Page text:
No one who is under the sun, a citizen of the United States or not, could ignore the United States’ presidential election of 2020 because it’s so polarized and contentious. Check out GZERO video right after the break on the discussion of what is going on while the presidential election (2020) is still underway.
I have a feeling that even though the West is trying to decouple from China, with job loss increases during an ongoing pandemic, I don’t see how a country like the United States can bring jobs home since unemployment is going to be high still. By this, I feel that with more people are relying on the government to create jobs and whatnot, bring jobs home mean companies in the United States have to hire more and spend more to produce anything. Meanwhile, China is once again increasing the output of their manufacturing, albeit that wages are increasing in China, the living costs in China are still way cheaper than the West, and so I think their wages won’t be rising to a point that foreign companies want to shift their manufacturing bases away from China faster. After all, producing in China does save on the costs of shipping and exporting.
Producing at home means that local companies have to be able to produce things cheaper than their foreign imports. Usually, import stuff should be more expensive than locally made since there are import costs and shipping costs that would add on to the top of the costs of the goods that are being made elsewhere. Unfortunately, it’s also depending on how productive a local manufacturing base is and other variables such as how cheap are the local wages and whatnot. Furthermore, we also have to worry about how is the local economy is doing. To add salt to the already infected wound, the COVID 19 pandemic is still an ongoing thing. So, I don’t see how decoupling from China is easy at all.
When we are trying to decouple from China, we should be prepared for China’s backlash such as how China would ramp up their distaste for foreign products even though most of these products are being produced in China. For an instance, China could ramp up the investigation into foreign companies that are actively opened for business in China, and by doing this China could persuade its people to trust less on foreign imports. By doing this China could also support their local economy through local made, and so in the long run China would be less exposed to foreign imports. I also see that China is producing much more stuff for foreign countries than foreign countries produce stuff for them — in a way why would China import more stuff when they could make everything at home?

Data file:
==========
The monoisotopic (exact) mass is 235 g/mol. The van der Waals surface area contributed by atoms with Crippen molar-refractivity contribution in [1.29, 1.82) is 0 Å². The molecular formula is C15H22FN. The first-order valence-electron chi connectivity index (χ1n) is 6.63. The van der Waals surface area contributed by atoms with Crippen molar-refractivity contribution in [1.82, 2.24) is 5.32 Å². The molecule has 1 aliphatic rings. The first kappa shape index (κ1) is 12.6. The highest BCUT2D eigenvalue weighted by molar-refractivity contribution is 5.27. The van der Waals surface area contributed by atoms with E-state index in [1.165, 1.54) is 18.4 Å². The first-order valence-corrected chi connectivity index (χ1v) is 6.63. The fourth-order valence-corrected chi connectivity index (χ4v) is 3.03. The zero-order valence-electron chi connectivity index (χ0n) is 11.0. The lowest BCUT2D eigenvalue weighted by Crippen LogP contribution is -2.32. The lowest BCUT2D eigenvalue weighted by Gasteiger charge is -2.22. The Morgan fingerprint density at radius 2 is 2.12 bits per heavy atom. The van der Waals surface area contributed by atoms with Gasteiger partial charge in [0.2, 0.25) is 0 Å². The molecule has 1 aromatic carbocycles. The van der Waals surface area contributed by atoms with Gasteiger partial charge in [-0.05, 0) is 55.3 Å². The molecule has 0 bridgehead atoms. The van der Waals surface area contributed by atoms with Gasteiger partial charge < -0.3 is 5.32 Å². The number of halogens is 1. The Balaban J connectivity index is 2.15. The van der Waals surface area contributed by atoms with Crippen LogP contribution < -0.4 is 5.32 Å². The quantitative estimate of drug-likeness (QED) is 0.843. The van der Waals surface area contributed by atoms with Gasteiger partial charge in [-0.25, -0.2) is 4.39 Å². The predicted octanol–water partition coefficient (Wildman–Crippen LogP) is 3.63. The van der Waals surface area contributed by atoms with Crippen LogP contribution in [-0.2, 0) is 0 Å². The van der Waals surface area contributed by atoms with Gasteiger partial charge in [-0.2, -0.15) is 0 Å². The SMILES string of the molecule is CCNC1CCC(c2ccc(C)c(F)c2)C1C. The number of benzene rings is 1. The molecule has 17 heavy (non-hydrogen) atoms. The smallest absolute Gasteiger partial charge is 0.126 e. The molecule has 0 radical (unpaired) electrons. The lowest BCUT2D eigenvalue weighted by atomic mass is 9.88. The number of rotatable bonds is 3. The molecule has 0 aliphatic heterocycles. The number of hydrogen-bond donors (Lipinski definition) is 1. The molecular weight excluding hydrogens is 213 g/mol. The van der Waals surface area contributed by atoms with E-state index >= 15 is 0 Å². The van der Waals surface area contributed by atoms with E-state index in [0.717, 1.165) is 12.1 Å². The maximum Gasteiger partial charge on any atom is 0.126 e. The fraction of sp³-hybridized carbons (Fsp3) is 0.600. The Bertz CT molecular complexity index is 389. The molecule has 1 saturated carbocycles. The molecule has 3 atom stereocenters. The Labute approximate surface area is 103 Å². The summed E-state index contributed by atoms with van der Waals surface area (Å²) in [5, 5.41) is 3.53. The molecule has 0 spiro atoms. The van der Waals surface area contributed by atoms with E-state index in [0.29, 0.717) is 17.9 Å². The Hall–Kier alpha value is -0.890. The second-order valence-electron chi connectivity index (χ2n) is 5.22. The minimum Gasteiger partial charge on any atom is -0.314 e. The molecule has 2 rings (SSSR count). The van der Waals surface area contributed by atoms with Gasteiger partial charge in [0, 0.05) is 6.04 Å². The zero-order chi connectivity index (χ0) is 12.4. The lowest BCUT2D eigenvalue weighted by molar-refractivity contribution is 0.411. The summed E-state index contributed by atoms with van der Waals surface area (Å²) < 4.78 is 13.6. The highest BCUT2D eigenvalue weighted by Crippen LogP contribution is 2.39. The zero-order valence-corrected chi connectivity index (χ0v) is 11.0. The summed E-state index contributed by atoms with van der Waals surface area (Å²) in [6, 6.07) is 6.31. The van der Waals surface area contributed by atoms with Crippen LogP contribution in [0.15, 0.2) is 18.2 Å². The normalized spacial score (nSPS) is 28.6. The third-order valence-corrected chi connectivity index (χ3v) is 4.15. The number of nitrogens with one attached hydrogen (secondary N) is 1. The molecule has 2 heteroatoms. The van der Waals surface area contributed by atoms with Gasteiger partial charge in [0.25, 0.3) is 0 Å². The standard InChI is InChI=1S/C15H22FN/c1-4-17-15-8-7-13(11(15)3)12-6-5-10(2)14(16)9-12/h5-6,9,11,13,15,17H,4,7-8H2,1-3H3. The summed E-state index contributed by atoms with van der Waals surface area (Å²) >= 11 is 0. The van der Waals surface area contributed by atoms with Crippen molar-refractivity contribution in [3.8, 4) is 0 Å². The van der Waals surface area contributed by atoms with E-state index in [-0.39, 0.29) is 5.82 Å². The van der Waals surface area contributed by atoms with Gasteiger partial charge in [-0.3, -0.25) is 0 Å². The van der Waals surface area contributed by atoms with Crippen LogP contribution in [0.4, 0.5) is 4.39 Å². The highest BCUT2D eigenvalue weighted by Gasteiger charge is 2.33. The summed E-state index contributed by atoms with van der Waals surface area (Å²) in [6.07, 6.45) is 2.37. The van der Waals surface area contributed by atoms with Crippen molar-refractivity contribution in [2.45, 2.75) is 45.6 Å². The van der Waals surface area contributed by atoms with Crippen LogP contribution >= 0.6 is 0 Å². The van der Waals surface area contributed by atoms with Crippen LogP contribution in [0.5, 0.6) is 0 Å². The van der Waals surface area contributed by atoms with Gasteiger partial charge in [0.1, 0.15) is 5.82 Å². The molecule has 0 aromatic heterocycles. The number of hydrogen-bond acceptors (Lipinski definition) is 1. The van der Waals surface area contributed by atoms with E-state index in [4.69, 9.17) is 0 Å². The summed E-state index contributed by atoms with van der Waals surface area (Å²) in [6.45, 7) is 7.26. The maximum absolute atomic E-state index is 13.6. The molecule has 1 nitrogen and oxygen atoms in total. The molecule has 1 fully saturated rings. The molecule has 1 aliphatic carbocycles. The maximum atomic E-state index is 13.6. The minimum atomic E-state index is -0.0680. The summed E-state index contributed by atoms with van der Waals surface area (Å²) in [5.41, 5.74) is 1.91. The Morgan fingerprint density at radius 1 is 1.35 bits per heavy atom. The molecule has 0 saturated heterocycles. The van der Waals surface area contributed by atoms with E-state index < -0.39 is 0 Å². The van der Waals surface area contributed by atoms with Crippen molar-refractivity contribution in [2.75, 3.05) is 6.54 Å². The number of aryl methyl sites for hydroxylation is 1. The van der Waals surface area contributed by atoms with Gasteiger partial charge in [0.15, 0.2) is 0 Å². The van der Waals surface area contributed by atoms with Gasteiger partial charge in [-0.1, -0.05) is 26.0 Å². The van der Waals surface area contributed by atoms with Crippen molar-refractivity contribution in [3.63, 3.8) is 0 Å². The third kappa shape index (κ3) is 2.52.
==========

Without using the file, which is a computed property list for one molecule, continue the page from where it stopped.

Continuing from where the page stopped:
As the United States tries to ramp up the pace of decoupling with China, China could see itself ramp up the pace of relying less on foreign imports. Meanwhile, China could also make it a lot harder for foreign companies to operate in China. At home, Western companies are facing the uglier local economy, and so these companies may not be able to produce higher revenues from local markets. Now, through geopolitical conflicts between China and the United States, it would make a lot harder for Western companies to make profits in China. Of course, Asia is a big place, and so Western companies should be able to ramp up their marketing elsewhere! The question is can other places replace the loss of the Chinese market?
Andrew Yang is not yet a president and still is only a presidential candidate for the Democrats, and yet he is already inspired people to give strangers a load of cash without any string attach. Check out a few good folks with the mindset of abundance who handling out $1K to random strangers in Harlem in the video right after the break.
In case you’re wondering who is Andrew Yang still, through a YouTube video I watched earlier I found a link to a Venture for America’s pilot podcast which interviewed Andrew Yang in detail about how he ditched his corporate lawyer job for becoming an entrepreneur. He explained how he was transitioned from being paid well as a lawyer to go around and asking rich investors for money to support his startup. It was a difficult time for him and he went into debt and so forth. Of course, later he became a CEO of a successful company and moreover he left that company to found Venture for America which the Venture for America’s pilot podcast invited him to participate as the first guest of the podcast even though, I think, he was already washed his hand from running Venture for America at the time he got interviewed. Hopefully, I wasn’t wrong on this, but regardless this podcast reveals a lot about the man who is running for a presidency of the United States of America, and his name is Andrew Yang! Check out the podcast link right after the break. Enjoy!
Check out a new video on why Andrew Yang could actually make America great again through his Freedom Dividend proposal.
I’ve been following Andrew Yang on YouTube, and I was really excited about his debate on Thursday. I caught the debate late on YouTube while it was playing live on YouTube, and so I had to rewind the playback live video and try to see how the debate was going for Andrew Yang. I got frustrated to see Andrew Yang was so silent and not a lot of questions were being directed at him for the longest time. I felt he was so shy and shouldn’t be on the debate stage until I realized there is another YouTube video which he explained that his mic was deliberately turned off. Check out the YouTube video right after the break to see his explanation of why he wasn’t able to interject his points into the debate most of the time.
I didn’t finish watching the debate because I felt the whole thing was a joke! Now, I’m even more frustrated that they deliberately switched off his mic. Now, I can see why this whole thing is so rigged!
Update: I found another video shows why Andrew Yang couldn’t interject his points into the debate.